Cardiovascular Disease Risk Factors in Chinese American Immigrants

This study is ongoing, but not recruiting participants.
Information provided by (Responsible Party):
Judith Wylie-Rosett, Albert Einstein College of Medicine of Yeshiva University Identifier:
First received: August 8, 2006
Last updated: July 9, 2013
Last verified: July 2013

The Chinese population is currently the fastest growing ethnic group in New York City (NYC). Research has shown that Chinese immigrants living in NYC have higher rates of cardiovascular disease (CVD) than individuals in China. This study will evaluate the effect that acculturation has on health habits and CVD risk factors in Chinese immigrants living in NYC.

Cardiovascular Diseases
Diabetes Mellitus
Metabolic Syndrome X

Study Type: Observational
Study Design: Observational Model: Ecologic or Community
Time Perspective: Cross-Sectional
Official Title: Chinese American Cardiovascular Health Assessment CHA-CHA

Resource links provided by NLM:

Further study details as provided by Albert Einstein College of Medicine of Yeshiva University:

Primary Outcome Measures:
  • Cardiovascular risk variables [ Time Frame: Cross-Sectional ] [ Designated as safety issue: No ]

Biospecimen Retention:   Samples With DNA

Biospecimens are being analyzed to evaluate the relationship between biomarker, behaviors and sociodemographic variables. Stored specimens will permit future analysis that may involve genetic variables related to biomarker findings.

Estimated Enrollment: 2000
Study Start Date: January 2007
Estimated Study Completion Date: October 2015
Primary Completion Date: July 2009 (Final data collection date for primary outcome measure)
Detailed Description:

CVD includes diseases that affect the heart and blood vessels. The underlying cause of CVD is atherosclerosis, in which fatty plaques develop on the inner walls of arteries. There are many risk factors for CVD, including inflammation, high blood pressure, high cholesterol, and obesity. Research has shown that CVD mortality rates differ greatly between Chinese immigrants living in NYC and individuals living in China. Because of this difference, it is important to understand the impact of immigration and acculturation on health habits and psychosocial factors, which may influence the development of CVD. This study will gather information from Chinese immigrants in NYC to identify the impact of immigration and acculturation on behavior and CVD risk factors. In addition, results from this study may provide insight into the CVD risk patterns in other immigrant groups.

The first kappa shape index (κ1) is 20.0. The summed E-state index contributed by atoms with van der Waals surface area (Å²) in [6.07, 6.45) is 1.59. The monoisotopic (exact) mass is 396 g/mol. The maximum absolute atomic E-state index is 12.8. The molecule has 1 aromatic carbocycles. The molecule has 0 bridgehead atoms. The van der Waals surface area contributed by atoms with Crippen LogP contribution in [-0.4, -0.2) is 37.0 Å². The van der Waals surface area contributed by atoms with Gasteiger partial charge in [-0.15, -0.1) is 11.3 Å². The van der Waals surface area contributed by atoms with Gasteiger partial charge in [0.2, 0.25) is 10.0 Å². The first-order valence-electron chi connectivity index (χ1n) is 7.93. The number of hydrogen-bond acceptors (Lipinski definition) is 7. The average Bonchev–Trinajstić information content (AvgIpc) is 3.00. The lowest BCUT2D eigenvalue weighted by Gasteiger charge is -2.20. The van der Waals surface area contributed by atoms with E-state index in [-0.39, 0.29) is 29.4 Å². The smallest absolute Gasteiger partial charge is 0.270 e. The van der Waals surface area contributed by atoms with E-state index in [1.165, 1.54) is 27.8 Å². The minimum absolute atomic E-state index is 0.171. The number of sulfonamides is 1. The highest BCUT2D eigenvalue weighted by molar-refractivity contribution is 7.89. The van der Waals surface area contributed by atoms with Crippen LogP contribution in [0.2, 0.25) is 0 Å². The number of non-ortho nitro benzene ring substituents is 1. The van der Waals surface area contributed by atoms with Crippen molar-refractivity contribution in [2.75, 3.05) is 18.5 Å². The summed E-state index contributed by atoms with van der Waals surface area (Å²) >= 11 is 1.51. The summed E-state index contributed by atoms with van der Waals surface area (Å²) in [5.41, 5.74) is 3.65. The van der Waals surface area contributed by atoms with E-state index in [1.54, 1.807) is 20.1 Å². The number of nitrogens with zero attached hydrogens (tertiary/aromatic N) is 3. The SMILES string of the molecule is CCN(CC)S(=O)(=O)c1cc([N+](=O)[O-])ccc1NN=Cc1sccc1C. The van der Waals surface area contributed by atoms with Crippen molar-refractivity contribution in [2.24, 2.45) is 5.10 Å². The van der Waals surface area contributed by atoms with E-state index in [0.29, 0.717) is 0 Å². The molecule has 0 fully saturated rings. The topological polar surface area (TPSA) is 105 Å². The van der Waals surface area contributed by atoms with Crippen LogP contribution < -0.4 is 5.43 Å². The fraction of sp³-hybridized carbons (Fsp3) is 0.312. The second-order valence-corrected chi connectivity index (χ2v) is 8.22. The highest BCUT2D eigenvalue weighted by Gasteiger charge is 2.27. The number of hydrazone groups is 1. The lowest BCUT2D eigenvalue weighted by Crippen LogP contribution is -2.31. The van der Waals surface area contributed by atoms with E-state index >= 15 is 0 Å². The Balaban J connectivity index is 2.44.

This study will enroll Chinese immigrants living in NYC. Participants will attend one study visit and will complete questionnaires to assess their health habits (diet, physical activity, and smoking), stress levels, and socioeconomic status. Participants will also undergo a physical examination and blood collection.


Ages Eligible for Study:   18 Years and older
Genders Eligible for Study:   Both
Accepts Healthy Volunteers:   Yes
Sampling Method:   Non-Probability Sample
Study Population

Community sample from Chinatown region of NYC.


Inclusion Criteria:

  • Chinese immigrant
  • Currently residing in NYC
  Contacts and Locations
Choosing to participate in a study is an important personal decision. Talk with your doctor and family members or friends about deciding to join a study. To learn more about this study, you or your doctor may contact the study research staff using the Contacts provided below. For general information, see Learn About Clinical Studies.

Please refer to this study by its identifier: NCT00362128

United States, New York
New York Downtown Hospital
New York, New York, United States
Sponsors and Collaborators
Albert Einstein College of Medicine of Yeshiva University
Principal Investigator: Judith Wylie-Rosett, EdD Albert Einstein College of Medicine of Yeshiva University
  More Information

No publications provided

Responsible Party: Judith Wylie-Rosett, Principal Investigator, Albert Einstein College of Medicine of Yeshiva University Identifier: NCT00362128     History of Changes
Other Study ID Numbers: 1338, R01HL077809
Study First Received: August 8, 2006
Last Updated: July 9, 2013
Health Authority: United States: Federal Government

Keywords provided by Albert Einstein College of Medicine of Yeshiva University:
Blood Pressure, High
Tobacco Use Disorder

Additional relevant MeSH terms:
Cardiovascular Diseases
Metabolic Syndrome X
Glucose Metabolism Disorders
Insulin Resistance
Metabolic Diseases processed this record on April 23, 2015